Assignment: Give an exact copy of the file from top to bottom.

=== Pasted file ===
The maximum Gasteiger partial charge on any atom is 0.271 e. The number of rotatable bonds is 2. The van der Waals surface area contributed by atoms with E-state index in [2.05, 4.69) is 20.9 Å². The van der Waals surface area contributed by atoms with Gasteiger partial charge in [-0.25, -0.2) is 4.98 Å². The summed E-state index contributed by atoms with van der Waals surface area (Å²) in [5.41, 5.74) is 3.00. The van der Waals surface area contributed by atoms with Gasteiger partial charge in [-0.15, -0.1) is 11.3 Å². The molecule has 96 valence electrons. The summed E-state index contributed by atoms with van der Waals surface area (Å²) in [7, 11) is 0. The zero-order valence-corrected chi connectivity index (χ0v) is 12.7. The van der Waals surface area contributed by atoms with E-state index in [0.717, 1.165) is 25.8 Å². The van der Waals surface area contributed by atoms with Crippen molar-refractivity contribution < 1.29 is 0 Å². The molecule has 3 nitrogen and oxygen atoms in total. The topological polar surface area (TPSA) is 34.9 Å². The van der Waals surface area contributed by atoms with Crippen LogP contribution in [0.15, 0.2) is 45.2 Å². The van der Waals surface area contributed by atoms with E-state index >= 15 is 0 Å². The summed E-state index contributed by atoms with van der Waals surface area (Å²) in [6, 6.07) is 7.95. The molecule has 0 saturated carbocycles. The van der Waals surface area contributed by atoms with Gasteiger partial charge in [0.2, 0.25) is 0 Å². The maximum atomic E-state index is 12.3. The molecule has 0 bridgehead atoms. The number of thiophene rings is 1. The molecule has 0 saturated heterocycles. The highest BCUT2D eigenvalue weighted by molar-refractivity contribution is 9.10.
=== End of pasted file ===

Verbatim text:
The maximum Gasteiger partial charge on any atom is 0.271 e. The number of rotatable bonds is 2. The van der Waals surface area contributed by atoms with E-state index in [2.05, 4.69) is 20.9 Å². The van der Waals surface area contributed by atoms with Gasteiger partial charge in [-0.25, -0.2) is 4.98 Å². The summed E-state index contributed by atoms with van der Waals surface area (Å²) in [5.41, 5.74) is 3.00. The van der Waals surface area contributed by atoms with Gasteiger partial charge in [-0.15, -0.1) is 11.3 Å². The molecule has 96 valence electrons. The summed E-state index contributed by atoms with van der Waals surface area (Å²) in [7, 11) is 0. The zero-order valence-corrected chi connectivity index (χ0v) is 12.7. The van der Waals surface area contributed by atoms with E-state index in [0.717, 1.165) is 25.8 Å². The van der Waals surface area contributed by atoms with Crippen molar-refractivity contribution < 1.29 is 0 Å². The molecule has 3 nitrogen and oxygen atoms in total. The topological polar surface area (TPSA) is 34.9 Å². The van der Waals surface area contributed by atoms with Crippen LogP contribution in [0.15, 0.2) is 45.2 Å². The van der Waals surface area contributed by atoms with E-state index >= 15 is 0 Å². The summed E-state index contributed by atoms with van der Waals surface area (Å²) in [6, 6.07) is 7.95. The molecule has 0 saturated carbocycles. The van der Waals surface area contributed by atoms with Gasteiger partial charge in [0.2, 0.25) is 0 Å². The maximum atomic E-state index is 12.3. The molecule has 0 bridgehead atoms. The number of thiophene rings is 1. The molecule has 0 saturated heterocycles. The highest BCUT2D eigenvalue weighted by molar-refractivity contribution is 9.10.